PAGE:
The misleading and dangerous statement by Mr Tutwa Ngulube, the PF Legal Advisor that “the inauguration of President-Elect Lungu should go on, with or without the petition” (Lusaka Times date 19th August 2016) must be challenged and corrected. Mr Ngulube is a lawyer and an officer of the Court who must be careful not take advantage of ignorant citizens by deliberately inciting them. At a time such as this wisdom is expected and is a better quality to pray for.
The statement is misleading because it is not the law; it is dangerous because it has sown a rebellious seed among the public, especially PF cadres, to get them to be ready to rise up in the event of an adverse decision by the Court. The argument that there is no provision in the amended Constitution under which the swearing in of a President may be stopped is patently flawed. There are other provisions and precedents which militate against his generalised conclusions. In addition to the provisions under the Amended Constitution there are also Court Rules that may be used to augment an argument. For instance the English Rules of the Supreme Court (White Book 1999), which are still applicable in Zambia, guide first that petitions are not pleadings (as opposed to, say, a Statement of Claim) and secondly that they are to be dealt with according to the specific subject matter brought before the Court and the applicable Rules of Court. For instance the handling of a petition under liquidation and remedies thereof is different from that for dissolution of a marriage. I thus challenge Mr Ngulube to indicate which law petitioners of elections in Zambia should follow other than the Electoral Law and its Rules and Regulations. I contend that the holding of the presidential election on 11th August 2016 triggered the petition, which stands in the way of the swearing in until it is resolved. While the Constitutional provisions are the anchor of the case, it is the electoral law that must be applied to resolve any electoral disputes. What has happened is to remove the jurisdiction of the Supreme Court as the court of first instance for presidential elections and transfer the jurisdiction to the Constitutional Court; everything else remains the same: the law, the procedures, the Rules and the reliefs and/or remedies. Mr Ngulube has not only misled himself, but has misled his cadres and the general public. His dangerous statement is another Armageddon for it has sown a rebellious seed among the public, especially PF cadres to get them to be ready to rise up in the event of a decision by the Court that does not agree with Mr Ngulube’s campaign message!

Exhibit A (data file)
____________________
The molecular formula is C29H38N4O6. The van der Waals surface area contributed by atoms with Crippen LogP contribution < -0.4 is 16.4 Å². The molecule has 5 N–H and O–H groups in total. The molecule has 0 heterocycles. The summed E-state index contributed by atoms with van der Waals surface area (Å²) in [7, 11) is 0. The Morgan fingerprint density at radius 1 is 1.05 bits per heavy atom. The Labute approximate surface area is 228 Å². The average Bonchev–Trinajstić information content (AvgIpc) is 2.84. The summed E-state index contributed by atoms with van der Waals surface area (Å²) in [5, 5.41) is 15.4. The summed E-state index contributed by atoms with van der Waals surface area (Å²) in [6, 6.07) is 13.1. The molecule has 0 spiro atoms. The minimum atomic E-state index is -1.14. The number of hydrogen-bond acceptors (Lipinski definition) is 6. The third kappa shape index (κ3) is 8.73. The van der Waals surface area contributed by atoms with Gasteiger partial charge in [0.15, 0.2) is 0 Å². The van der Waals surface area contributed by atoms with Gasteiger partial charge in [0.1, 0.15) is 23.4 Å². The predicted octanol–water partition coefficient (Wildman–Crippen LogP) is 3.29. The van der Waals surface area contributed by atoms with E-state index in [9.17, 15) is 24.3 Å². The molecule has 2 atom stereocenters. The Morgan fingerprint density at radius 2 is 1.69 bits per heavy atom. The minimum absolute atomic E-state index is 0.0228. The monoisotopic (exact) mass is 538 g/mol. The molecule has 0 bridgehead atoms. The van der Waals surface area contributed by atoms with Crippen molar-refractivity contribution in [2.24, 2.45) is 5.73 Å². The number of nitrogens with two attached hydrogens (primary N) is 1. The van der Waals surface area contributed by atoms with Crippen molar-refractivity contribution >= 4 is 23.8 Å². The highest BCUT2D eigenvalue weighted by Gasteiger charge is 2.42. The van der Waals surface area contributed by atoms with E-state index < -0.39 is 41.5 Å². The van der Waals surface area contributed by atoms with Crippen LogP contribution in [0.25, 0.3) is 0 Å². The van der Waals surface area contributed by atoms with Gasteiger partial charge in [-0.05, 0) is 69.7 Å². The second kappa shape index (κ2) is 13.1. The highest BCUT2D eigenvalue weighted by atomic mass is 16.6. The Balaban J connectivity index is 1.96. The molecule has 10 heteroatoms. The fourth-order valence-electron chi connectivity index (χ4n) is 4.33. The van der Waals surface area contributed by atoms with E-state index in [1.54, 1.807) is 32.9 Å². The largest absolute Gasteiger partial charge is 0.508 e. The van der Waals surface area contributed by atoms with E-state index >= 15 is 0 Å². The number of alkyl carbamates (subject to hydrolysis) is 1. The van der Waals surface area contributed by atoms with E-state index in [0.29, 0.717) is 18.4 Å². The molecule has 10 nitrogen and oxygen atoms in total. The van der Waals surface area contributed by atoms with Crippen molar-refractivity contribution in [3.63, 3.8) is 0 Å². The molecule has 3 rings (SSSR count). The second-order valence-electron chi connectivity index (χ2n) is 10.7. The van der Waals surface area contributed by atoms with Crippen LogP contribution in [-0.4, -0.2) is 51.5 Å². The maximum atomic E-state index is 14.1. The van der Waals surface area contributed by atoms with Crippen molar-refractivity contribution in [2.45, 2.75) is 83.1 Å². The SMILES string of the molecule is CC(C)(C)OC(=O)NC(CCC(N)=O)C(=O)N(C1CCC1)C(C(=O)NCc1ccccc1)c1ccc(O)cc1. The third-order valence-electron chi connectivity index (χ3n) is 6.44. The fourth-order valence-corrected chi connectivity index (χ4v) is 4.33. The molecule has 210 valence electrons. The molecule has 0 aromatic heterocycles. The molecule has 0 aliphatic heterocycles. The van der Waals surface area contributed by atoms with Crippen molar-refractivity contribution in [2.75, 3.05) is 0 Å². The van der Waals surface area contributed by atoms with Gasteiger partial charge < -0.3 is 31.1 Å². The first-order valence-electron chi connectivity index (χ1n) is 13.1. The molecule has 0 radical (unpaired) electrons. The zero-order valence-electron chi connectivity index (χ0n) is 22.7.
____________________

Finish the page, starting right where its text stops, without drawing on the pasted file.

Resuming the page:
There are several reasons why an election petition results in nullification. The Learned author Lord Halsbury, in his Halsbury’s Laws, has explained this issue very well in his treatise on elections. He has listed and explained the grounds for petitioning, which are many and varied. They include bribery, treating, corrupt acts, illegal practices, publishing false statements in respect of other candidates, undue influence on voters by poorly timed but numerous charitable or philanthropic acts, interference with public meetings and, more importantly, breach of the electoral law as to elections. All these are on our statute books today, and are reinforced by the Amended Constitution assented to on 5th January 2016. Of course evidence is always demanded by the Courts!
DANGER IN THE AIR
Halsbury’s conclusions are different from lawyer Ngulube’s, because he says that if one provided credible evidence then such an election should be avoided (another term for nullification, which term is also found in our Electoral Act); to avoid connotes that the candidate cannot be sworn in. If our Electoral Act is put side by side with Halsbury’s we shall find that it is a carbon copy. I call upon Mr Ngulube to observe his own advice that “let us all wait for and respect the Constitutional Court to determine the matter…”. I agree, but that is Doublespeak for he should have not made his flawed statement in the first place. In our polarised atmosphere it is dangerous to mislead the public. I am sure that, as a lawyer, Mr Ngulube remembers the case of a former Chief Justice of Zambia, the Learned Mr Justice James Skinner, who was hounded out of office by party cadres and run away to Malawi. Mr Ngulube’s flawed arguments may tend to incite naïve members of the public. He has just been elected to Parliament; the Kabwe voters respect him and will likely believe whatever he says, even flawed legal arguments.
I advise Mr Ngulube to discard his blind loyalty but behave as a new broom, providing good leadership. The best and urgent advice he should have given was to his Party President, the President-Elect, to assist him to respect the constitutional transition in the Amended Constitution that he voluntarily assented to. Clearly Mr Ngulube has not carried out a proper job of advising his Party President. Even if his President was likely to ignore his advice as he has been doing with the Attorney General’s, Mr Ngulube should have tendered his advice and be vindicated later. It is dangerous to seek public support in order to become popular.
Although the Secretary to the Cabinet has belatedly called off the swearing in ceremony, much harm has been done, whose final chapter we may not predict. Let us pray that our citizens will not take the law in their hands, when the decision of the Constitutional Court does not go their way as happened in the James Skinner incident. Mr Ngulube, the ball is in your court to pre-empt the undesirable reactions.
A CONCERNED ZAMBIAN